Remember John Bogle’s Advice When Saving for College

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Kathryn Flynn

By Kathryn Flynn

January 17, 2019

John C. “Jack” Bogle, founder of the Vanguard Group, died on January 16, 2019 at age 89. Bogle was known as the father of index investing, a low-cost, passive strategy that aims to match returns of a broad market index, such as the S&P 500 Index. Many 529 plans offer Vanguard index funds as underlying investments.

After graduating from Princeton in 1951, Bogle worked for Walter L. Morgan at Wellington Management, where he eventually became president before launching Vanguard in 1974. He challenged the mutual fund industry in 1976 when he created the first index fund, the First Index Investment Trust, which was eventually renamed the Vanguard 500 Index Fund. This was the first index fund available to retail investors.

The fund was originally known as “Bogle’s Folly” among critics. At the time, the idea of matching, rather than beating, market returns was said to be “un-American,” and a “sure path to mediocrity.” Bogle ignored the critics and stuck to his goal of making Vanguard the mutual fund industry’s low-cost provider. In 1977,  he cut prices even further by selling mutual funds directly to consumers, removing brokers and their sales charges. He promoted the simple idea that “in investing, you get what you don’t pay for.”

40 years later, Bogle’s idea of index investing has become conventional wisdom among investors. Today, the Vanguard Group has over $5 trillion in assets under management, with 20 million investors in about 170 countries. Bogle has authored numerous books based on his investing theories and has developed a loyal following, including 75,000 investors known as Bogleheads who participate in an online forum.

How index investing works

Index investing is a passive investment strategy that tracks a list of securities representing a particular market or sector, also known as an index. An index fund is a mutual fund that is designed to replicate the performance of an index. Many index funds track the S&P 500 Index, a list of the 500 largest publicly traded U.S. companies. 

Index funds are a low-cost alternative to actively managed mutual funds, which aim to outperform a benchmark index. With an index fund, there is no need to pay a portfolio manager or research analysts to manage the investments, since the index fund simply tracks the index. Index funds also utilize a tax-efficient buy-and-hold strategy, rather than trying to take advantage of market price fluctuations. By eliminating the fund management and trading costs, index funds are able to offer significantly lower expense ratios than actively managed funds.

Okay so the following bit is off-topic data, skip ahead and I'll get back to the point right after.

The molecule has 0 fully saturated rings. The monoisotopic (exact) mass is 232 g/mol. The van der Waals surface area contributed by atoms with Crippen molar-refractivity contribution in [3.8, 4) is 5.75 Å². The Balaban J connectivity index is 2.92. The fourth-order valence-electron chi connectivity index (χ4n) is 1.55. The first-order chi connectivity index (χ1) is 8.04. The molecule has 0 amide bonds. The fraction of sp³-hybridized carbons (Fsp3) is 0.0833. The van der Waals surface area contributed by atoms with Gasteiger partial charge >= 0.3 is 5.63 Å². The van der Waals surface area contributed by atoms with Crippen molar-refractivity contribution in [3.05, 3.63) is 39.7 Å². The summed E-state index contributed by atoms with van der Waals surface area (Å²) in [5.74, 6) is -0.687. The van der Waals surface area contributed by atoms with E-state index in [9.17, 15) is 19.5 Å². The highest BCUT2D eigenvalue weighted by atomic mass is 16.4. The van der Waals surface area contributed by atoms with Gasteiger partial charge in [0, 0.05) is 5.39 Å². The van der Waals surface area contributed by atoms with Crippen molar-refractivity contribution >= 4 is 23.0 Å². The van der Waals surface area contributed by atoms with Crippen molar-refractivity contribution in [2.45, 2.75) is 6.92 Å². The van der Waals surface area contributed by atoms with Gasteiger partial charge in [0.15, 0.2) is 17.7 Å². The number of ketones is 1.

Investors looking for a cost-effective way to diversify their portfolio can gain access to hundreds or thousands of stocks or bonds by investing in an index fund. Diversification helps reduce risk in a portfolio. If one security loses value, others may gain value during the same period, offsetting any losses.

Index funds and college savings

Index funds work well for long-term investments such as retirement or college savings. According to Bogle, active fund managers cannot consistently outperform the market. Over time, fluctuating performance and high fees will have a significant impact on the investor’s account balance.

Many 529 plans offer passive investment options, including Vanguard index funds. Index funds are used in age-based portfolios, where the asset allocation shifts toward more conservative investments as the beneficiary gets closer to college, and static portfolios, where the asset allocation remains the same unless manually changed by the account owner. 

529 plans that offer Vanguard Index Funds

Plan Name
Investment Options
CollegeCounts 529 Fund
GIFT College Investing Plan
Direct Portfolio College Savings Plan
District of Columbia
DC College Savings Plan
Hawaii’s College Savings Program
Idaho College Savings Program (IDeal)
Bright Start College Savings
CollegeChoice 529 Direct Savings Plan
CollegeChoice Advisor 529 Savings Plan
College Savings Iowa
Learning Quest Education Savings Program (Direct-Sold)
Schwab 529 College Savings Plan
START Saving Program
MOST – Missouri’s 529 College Savings Plan (Direct-Sold)
Achieve Montana
Nebraska Education Savings Trust – Advisor College Savings Plan
Nebraska Education Savings Trust – Direct-Sold College Savings Plan
State Farm College Savings Plan
TD Ameritrade 529 College Savings Plan
The Vanguard College Savings Plan
Wealthfront 529 College Savings Plan
New York
New York’s 529 College Savings Program – Direct Sold
North Carolina
National College Savings Program
North Dakota
North Dakota SAVE (Advisor)
North Dakota
North Dakota SAVE (Direct)
Ohio’s 529 Plan, College Advantage
Oregon College Savings Plan
Pennsylvania 529 Investment Plan
Rhode Island
CollegeBound Saver (Direct-Sold)
South Carolina
Future Scholar 529 College Savings Plan (Direct-Sold)
TN Stars College Savings 529 Program
Texas College Savings Plan
Utah Educational Savings Plan (UESP)
Vermont Higher Education Investment Plan
DreamAhead College Investment Plan
West Virginia
SMART529 WV Direct College Savings Plan


A good place to start:

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